Who was Will Rogers? He can’t be easily defined – he was a horse breaker, circus performer, vaudeville wise-cracker, movie star, raconteur, political commentator, journalist, humanist, author, aviator and much more. Three things are certain – he was one of the best-loved public figures of his era, he had an astonishing work ethic, and he was one of the most quoted men of his age.
As a humorist-philosopher, he could be both self-effacing and pointed in his social and political commentary which he delivered with an ‘aw shucks’ cowboy drawl.
The following comments are typical:
- “Well, all I know is what I read in the papers.”
- “You know everybody is ignorant, only on different subjects.”
- “An ignorant person is one who doesn’t know what you have just found out.”
- “Be thankful we’re not getting all the government we’re paying for.”
- “We are the first nation in the history of the world to go to the poor house in an automobile.”
- “Be it pestilence, war, or famine, the rich get richer and poor get poorer. The poor even help arrange it.”
Of the many quotes for which he is remembered perhaps the most famous is his epitaph:
“I never met a man I didn’t like.”
In fact, the quote is incomplete. Rogers actually said:
“I joked about every prominent man of my time, but I never met a man I didn’t like.”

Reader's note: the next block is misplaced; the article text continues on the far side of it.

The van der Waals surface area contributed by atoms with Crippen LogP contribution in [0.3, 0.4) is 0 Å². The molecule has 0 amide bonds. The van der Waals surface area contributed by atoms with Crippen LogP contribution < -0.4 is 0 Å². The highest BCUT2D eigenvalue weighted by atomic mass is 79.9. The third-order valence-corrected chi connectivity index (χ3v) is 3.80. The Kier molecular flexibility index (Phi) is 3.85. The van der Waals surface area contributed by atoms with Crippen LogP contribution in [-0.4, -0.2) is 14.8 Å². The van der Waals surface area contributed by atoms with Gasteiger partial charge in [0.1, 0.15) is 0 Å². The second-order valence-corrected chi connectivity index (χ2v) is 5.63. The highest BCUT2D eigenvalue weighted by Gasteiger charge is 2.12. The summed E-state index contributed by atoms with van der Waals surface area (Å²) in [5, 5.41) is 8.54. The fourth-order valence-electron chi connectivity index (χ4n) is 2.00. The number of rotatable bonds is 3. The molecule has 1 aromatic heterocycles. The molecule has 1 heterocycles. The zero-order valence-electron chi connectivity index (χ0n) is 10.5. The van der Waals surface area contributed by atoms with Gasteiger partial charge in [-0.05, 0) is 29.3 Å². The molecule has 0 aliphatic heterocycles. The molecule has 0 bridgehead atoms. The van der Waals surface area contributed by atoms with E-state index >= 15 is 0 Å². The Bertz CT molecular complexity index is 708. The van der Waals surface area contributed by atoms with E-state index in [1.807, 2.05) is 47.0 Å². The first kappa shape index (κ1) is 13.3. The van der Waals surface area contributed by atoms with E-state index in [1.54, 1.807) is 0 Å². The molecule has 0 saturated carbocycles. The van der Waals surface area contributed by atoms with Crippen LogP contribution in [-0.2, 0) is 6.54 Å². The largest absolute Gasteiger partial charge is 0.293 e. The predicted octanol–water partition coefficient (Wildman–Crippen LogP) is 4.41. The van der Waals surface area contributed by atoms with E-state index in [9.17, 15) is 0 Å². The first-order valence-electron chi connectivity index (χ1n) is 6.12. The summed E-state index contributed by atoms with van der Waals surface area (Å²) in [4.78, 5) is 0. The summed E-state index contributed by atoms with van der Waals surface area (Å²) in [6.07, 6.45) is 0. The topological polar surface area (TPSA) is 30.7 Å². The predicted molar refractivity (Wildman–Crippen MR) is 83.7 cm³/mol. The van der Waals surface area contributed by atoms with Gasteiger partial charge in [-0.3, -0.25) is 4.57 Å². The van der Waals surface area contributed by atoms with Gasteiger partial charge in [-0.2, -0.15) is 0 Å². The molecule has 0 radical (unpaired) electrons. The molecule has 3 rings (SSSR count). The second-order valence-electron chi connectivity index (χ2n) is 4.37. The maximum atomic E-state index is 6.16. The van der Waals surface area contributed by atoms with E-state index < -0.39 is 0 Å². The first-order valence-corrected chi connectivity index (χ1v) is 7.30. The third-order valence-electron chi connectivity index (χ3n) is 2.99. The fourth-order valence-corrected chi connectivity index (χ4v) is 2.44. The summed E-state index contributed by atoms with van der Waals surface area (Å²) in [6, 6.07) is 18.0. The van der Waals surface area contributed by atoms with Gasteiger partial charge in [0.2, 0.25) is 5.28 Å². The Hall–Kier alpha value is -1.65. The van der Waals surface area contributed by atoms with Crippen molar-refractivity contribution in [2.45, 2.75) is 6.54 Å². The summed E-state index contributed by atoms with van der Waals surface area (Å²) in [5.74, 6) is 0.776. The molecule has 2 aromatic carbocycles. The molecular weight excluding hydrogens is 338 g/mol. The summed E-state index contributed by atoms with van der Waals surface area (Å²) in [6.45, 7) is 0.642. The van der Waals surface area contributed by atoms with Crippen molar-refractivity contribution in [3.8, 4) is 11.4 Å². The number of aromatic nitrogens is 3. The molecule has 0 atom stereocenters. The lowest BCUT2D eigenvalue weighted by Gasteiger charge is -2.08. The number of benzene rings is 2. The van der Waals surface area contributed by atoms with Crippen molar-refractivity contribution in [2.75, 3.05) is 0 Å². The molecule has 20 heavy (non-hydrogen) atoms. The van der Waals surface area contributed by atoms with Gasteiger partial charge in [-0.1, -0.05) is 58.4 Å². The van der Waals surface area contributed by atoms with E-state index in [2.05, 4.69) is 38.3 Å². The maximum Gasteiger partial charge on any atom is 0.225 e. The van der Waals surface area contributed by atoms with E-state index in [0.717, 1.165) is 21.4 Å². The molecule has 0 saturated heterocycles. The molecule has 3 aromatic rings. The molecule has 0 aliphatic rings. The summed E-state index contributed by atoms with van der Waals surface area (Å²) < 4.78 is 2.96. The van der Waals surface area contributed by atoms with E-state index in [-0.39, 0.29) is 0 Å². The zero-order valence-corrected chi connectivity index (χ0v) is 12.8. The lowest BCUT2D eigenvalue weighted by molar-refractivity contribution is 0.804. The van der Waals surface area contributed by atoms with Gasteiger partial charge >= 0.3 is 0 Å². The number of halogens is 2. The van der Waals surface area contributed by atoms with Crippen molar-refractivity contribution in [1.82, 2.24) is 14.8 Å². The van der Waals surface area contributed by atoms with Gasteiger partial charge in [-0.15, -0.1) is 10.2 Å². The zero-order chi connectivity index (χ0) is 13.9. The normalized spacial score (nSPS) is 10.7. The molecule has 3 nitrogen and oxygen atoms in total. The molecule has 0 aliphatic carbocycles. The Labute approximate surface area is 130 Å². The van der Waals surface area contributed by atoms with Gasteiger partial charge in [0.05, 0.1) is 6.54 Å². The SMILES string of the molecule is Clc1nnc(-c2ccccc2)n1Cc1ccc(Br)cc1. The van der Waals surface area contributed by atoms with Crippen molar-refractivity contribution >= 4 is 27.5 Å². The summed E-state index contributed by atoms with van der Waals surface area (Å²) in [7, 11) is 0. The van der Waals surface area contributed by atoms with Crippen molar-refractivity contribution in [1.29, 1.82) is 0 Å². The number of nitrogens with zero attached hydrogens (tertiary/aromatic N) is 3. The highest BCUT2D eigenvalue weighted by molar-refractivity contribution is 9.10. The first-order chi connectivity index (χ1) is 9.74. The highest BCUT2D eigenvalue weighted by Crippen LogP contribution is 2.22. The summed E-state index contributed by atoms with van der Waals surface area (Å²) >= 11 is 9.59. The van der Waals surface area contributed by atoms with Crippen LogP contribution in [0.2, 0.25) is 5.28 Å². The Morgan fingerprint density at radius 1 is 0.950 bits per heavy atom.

Rogers was born on Native American land, now a part of Oklahoma, to a prominent local family in 1879. Both his parents had Cherokee blood.
Rogers said: “Of course my people didn’t come over on the Mayflower, but we were there to meet the folks when they landed.”
His show business career commenced when he performed as a trick roper in “Texas Jack’s Wild West Circus” and Wirth’s Circus in Australia. He went on to demonstrate his roping skills at the St Louis World Fair in 1904 and later on Vaudeville.
In 1908, Rogers married Betty Blake. They had four children and remained married until his death.
In 1916 Rogers joined the Ziegfeld Follies where he eventually transitioned from a ‘Ropin’ Fool to a ‘Talkin’ Fool. His satirical commentaries on current affairs were to define the rest of his career. He continued to perform with the Follies until 1925.
Between 1918 and his death, Rogers made sixty-nine films of which forty-eight were silent movies.
He travelled widely across the United States on lecture tours, spoke at conventions and delivered after-dinner speeches. Somehow, he also found the time to become a radio and Broadway star, a goodwill ambassador to Mexico and the mayor of Beverly Hills – a largely ceremonial position that he used to mock himself and other politicians.
From 1922 until his death in 1935 Rogers was also a newspaper columnist and prolific author of books and essays.
In 1935, Rogers, a passionate aviator, was killed in an aeroplane crash in Alaska.